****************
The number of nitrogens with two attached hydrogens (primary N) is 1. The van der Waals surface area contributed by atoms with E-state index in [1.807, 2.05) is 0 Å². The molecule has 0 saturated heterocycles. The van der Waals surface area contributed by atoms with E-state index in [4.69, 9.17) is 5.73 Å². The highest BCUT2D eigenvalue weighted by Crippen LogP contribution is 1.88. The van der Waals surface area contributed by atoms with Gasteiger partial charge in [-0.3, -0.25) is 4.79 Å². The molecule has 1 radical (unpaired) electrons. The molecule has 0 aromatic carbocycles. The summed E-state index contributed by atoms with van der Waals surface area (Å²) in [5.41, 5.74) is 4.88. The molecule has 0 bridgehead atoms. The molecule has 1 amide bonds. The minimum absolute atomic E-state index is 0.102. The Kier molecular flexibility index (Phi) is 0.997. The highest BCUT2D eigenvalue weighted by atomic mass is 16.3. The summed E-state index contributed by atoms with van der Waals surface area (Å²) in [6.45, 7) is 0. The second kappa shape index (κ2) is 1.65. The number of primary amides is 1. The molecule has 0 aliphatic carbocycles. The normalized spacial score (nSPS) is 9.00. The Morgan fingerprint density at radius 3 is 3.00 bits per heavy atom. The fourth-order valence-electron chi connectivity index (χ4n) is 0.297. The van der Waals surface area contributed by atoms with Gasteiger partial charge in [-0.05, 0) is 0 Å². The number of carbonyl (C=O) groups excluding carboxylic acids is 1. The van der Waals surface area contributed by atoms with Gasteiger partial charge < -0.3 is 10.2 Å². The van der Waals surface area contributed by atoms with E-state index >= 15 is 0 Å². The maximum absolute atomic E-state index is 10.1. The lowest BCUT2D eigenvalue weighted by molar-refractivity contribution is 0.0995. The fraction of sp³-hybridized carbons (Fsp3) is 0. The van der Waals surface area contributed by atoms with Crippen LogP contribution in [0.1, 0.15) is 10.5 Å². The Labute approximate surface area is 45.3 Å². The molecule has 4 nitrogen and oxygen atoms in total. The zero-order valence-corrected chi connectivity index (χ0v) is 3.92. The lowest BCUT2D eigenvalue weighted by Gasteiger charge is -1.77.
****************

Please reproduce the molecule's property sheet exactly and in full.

The number of nitrogens with two attached hydrogens (primary N) is 1. The van der Waals surface area contributed by atoms with E-state index in [1.807, 2.05) is 0 Å². The molecule has 0 saturated heterocycles. The van der Waals surface area contributed by atoms with E-state index in [4.69, 9.17) is 5.73 Å². The highest BCUT2D eigenvalue weighted by Crippen LogP contribution is 1.88. The van der Waals surface area contributed by atoms with Gasteiger partial charge in [-0.3, -0.25) is 4.79 Å². The molecule has 1 radical (unpaired) electrons. The molecule has 0 aromatic carbocycles. The summed E-state index contributed by atoms with van der Waals surface area (Å²) in [5.41, 5.74) is 4.88. The molecule has 0 bridgehead atoms. The molecule has 1 amide bonds. The minimum absolute atomic E-state index is 0.102. The Kier molecular flexibility index (Phi) is 0.997. The highest BCUT2D eigenvalue weighted by atomic mass is 16.3. The summed E-state index contributed by atoms with van der Waals surface area (Å²) in [6.45, 7) is 0. The second kappa shape index (κ2) is 1.65. The number of primary amides is 1. The molecule has 0 aliphatic carbocycles. The normalized spacial score (nSPS) is 9.00. The Morgan fingerprint density at radius 3 is 3.00 bits per heavy atom. The fourth-order valence-electron chi connectivity index (χ4n) is 0.297. The van der Waals surface area contributed by atoms with Gasteiger partial charge in [-0.05, 0) is 0 Å². The number of carbonyl (C=O) groups excluding carboxylic acids is 1. The van der Waals surface area contributed by atoms with Gasteiger partial charge < -0.3 is 10.2 Å². The van der Waals surface area contributed by atoms with E-state index >= 15 is 0 Å². The maximum absolute atomic E-state index is 10.1. The lowest BCUT2D eigenvalue weighted by molar-refractivity contribution is 0.0995. The fraction of sp³-hybridized carbons (Fsp3) is 0. The van der Waals surface area contributed by atoms with Crippen LogP contribution in [0.1, 0.15) is 10.5 Å². The Labute approximate surface area is 45.3 Å². The molecule has 4 nitrogen and oxygen atoms in total. The zero-order valence-corrected chi connectivity index (χ0v) is 3.92. The lowest BCUT2D eigenvalue weighted by Gasteiger charge is -1.77.